BOBBY BARE JR., DR. DOG, JEFFREY LEWIS
(Doug Fir, 830 E Burnside) Dr. Dog played music like brothers of blood when they first cut loose for the perpetual highway from the left side of Philly. With an excellently unabashed assemblage of great influences, these physicians, over the course of four albums and an EP, carry one through the best moments of Revolver, Lace and Whiskey-era Alice Cooper, The Band's Stage Fright, and some rare ragtime glory of mid-'70s Supertramp—all harmonized with the careful consideration of Brian Wilson stalking near. In other words, it's just another band playing songs that chew away style from all the music that some of us desire to have seen performed originally. JUSTIN PETERSON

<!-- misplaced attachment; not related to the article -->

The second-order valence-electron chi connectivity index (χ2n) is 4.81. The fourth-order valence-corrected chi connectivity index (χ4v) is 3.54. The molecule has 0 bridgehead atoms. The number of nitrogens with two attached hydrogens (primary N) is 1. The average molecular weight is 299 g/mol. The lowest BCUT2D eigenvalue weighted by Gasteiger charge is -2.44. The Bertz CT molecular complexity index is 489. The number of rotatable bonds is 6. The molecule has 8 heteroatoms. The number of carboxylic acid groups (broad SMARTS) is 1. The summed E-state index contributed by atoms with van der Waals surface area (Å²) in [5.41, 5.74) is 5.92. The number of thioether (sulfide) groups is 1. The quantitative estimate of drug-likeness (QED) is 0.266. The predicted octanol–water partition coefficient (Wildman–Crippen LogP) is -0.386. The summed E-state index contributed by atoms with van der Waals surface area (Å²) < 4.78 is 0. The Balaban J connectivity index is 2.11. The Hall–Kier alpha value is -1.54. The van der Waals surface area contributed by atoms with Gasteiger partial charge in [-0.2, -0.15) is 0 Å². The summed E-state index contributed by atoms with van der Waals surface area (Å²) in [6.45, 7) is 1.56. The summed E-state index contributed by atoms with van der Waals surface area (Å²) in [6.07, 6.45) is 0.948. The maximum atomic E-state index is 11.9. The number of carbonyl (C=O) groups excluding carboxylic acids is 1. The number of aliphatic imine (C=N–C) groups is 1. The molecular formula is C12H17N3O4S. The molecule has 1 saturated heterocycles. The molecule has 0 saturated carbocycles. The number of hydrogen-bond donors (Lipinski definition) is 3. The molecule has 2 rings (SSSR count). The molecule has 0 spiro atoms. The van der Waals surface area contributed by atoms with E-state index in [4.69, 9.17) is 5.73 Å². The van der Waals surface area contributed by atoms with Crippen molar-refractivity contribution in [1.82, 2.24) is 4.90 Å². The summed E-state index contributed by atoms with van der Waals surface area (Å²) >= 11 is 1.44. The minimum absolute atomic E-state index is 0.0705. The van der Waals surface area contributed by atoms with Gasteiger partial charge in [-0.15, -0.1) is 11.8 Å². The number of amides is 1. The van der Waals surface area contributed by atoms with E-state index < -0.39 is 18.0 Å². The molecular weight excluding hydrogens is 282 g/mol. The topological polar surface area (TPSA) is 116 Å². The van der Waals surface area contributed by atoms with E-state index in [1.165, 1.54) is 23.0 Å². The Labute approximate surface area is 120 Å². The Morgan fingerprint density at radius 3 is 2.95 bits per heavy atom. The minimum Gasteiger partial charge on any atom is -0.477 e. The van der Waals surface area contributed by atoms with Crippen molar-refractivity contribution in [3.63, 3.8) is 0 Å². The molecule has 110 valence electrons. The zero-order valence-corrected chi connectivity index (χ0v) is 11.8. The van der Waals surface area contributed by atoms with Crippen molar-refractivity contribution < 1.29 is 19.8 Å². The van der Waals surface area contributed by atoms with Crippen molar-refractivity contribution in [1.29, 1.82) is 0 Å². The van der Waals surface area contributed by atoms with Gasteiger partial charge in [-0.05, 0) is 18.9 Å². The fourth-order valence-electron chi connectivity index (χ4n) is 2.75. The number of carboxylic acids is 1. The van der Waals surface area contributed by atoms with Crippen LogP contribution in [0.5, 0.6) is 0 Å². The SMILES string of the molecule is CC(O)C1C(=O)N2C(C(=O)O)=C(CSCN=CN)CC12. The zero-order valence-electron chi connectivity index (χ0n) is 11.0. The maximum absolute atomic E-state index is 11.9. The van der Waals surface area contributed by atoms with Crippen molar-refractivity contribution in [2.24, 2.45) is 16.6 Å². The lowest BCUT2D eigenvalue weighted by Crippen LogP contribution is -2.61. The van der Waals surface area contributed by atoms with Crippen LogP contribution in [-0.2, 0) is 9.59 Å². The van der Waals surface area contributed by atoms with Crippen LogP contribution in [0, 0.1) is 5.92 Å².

BURNING PORTLAND: HELLSHOCK, MASS GRAVE, BLOOD OF CHRISTIAN CHILDREN, SANCTUM, LIMB FROM LIMB, KAKISTOCRACY, HAPPY BASTARDS, ATU, SQUALORA
(Satyricon, 125 NW 6th) If there's one thing this paper should support, it's good ideas. Lord knows there aren't enough of them these days. When the Burning Portland Festival—a two-day, all-ages, punk-rock fiasco—kicks off on Friday, it'll be a good idea come to fruition. Inspired by the Distort Vancouver punk rock festival, Burning Portland has a first day lineup that includes Hellshock and Blood of Christian Children—who I'm going to book for my daughter's birthday party. While the name can't help but remind me of that other Burning (blank) festival (where all the hippies get together in Nevada and ingest shit, renounce bathing, and spread venereal diseases), Burning Portland has all the makings of something very memorable. Not that venereal disease isn't memorable, but you get the point. MATT DRISCOLL
KMRIA, DR. THEOPOLIS
(Wonder Ballroom, 128 NE Russell) See My, What a Busy Week!, pg. 19.
DAT'R, DYKERITZ, SLEEPYHEAD, DJ COPY, DJ TAN'T
(Holocene, 1001 SE Morrison) See Our Town Could Be Your Life, pg. 29.